Thursday, March 13, 2008


It's too bad. As attorney general and certainly as governor, he didn't do everything the best way. But it's become easy to forget that in the first few years of this decade, particularly in 2002, the financial system came close to imploding from a lack of public trust. In my experience as a former sell-side trader, the floor traders at the NYSE aren't the most introspective knuckle-draggers on the evolutionary scale. When they cheered the Spitzer news it spoke volumes, and showed they're too dumb to see the bigger picture. During Spitzer's tenure as AG, white-collar crooks used a bit more anti-perspirant and thought twice before ripping someone off. He helped restore trust, and that's the lifeblood of the financial system. Without it those traders' mortgages in the leafy Connecticut and Jersey suburbs might have become a bit burdensome.

In light of the past few months, I think it's safe to say that if there's anything Wall Street doesn't need less of these days it's oversight, regulation, and indeed prosecution. In that regard, at least, Spitzer deserves to be remembered well.


Anonymous Anne Laurie said...

So... in 2014, will NSA's "accidental" leak of Spitzer's zipper problems be remembered as the last hurrah of the Bush/Cheney junta's attempt to turn America into the authoritarian kleptocracy of their dreams? Or as another step in the reduction of "the last global superpower" into the sort of epic horrorshow that was Russia in the 1990s?

3/13/2008 2:50 AM  
Blogger DrDave said...

When someone like Spitzer (or Bill Clinton, for that matter) is brought down by his own personal weakness and hubris, it's more than a little depressing. Why do they think they can get away with anything?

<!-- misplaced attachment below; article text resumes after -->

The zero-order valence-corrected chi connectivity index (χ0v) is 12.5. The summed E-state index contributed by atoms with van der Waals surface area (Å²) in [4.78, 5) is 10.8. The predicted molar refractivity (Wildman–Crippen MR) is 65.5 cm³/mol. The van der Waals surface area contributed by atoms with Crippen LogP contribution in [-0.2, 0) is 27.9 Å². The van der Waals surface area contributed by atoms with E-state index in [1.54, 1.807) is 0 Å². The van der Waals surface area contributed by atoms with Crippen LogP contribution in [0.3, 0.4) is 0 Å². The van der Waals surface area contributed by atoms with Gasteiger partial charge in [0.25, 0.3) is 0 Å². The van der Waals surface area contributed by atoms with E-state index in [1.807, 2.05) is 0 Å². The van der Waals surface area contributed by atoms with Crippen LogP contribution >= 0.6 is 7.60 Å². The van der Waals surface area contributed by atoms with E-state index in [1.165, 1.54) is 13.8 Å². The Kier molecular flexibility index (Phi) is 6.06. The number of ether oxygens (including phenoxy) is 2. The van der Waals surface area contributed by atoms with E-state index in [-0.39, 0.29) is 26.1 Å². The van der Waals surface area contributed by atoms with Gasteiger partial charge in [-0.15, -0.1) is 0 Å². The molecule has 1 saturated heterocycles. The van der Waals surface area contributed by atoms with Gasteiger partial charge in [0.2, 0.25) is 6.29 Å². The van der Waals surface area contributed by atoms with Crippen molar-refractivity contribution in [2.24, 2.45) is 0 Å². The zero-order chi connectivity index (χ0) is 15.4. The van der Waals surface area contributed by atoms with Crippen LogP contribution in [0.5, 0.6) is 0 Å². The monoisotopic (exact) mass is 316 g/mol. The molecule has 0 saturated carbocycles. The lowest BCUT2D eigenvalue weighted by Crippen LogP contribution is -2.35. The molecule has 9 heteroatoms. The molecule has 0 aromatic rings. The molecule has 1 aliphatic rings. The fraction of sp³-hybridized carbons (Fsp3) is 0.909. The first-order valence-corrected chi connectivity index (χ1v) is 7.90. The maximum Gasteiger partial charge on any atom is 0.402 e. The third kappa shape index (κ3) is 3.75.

Yes, there are things that Spitzer did that reflect well on his intentions but this is just so obviously and incredibly hypocritical that it is probably best that we don't think about him at all for a while.

3/13/2008 8:25 AM  
Blogger Dave S. said...

From an admittedly minimal amount of reading it seems as if some of Spitzer's tactics as AG were excessive (indictments to intimidate, etc.). What's your take on that, CR?

3/13/2008 11:00 AM  
Blogger Miss Bliss said...

I gotta say I'm more concerned with the timing of this "scandal" and the forced retirement of Admiral William J. Fallon, Mideast Commander. Any military leader who insists that diplomacy with Iran is the way we must proceed ends up being shown the door. Scandals are unimportant compared with the very real danger of the Bush Admin appears to still be planning in Iran.

3/13/2008 12:06 PM  
Anonymous Anonymous said...

TCR, you are the first and only blogger to see the bigger picture in this regard. For that, I thank you.

3/13/2008 12:31 PM  
Anonymous Anonymous said...

Hypocrisy. If nothing else, the Republican Party has taught me to really examine that word. Alan Alda said it best. To make a long story short, a friend tells him (in response to Alan's conundrum), "The good thing about being a hypocrite is that you get to keep your values."

Some men screw women, other men screw investors. I'm sad to see someone that did something good for the public in public office, go down for this reason. The whole thing seems a little bit shady, from all perspectives. Somehow we are all a little bit poorer for it. If a man stands up and says I have no flaws, I think I would be afraid, very afraid.

3/13/2008 5:18 PM  

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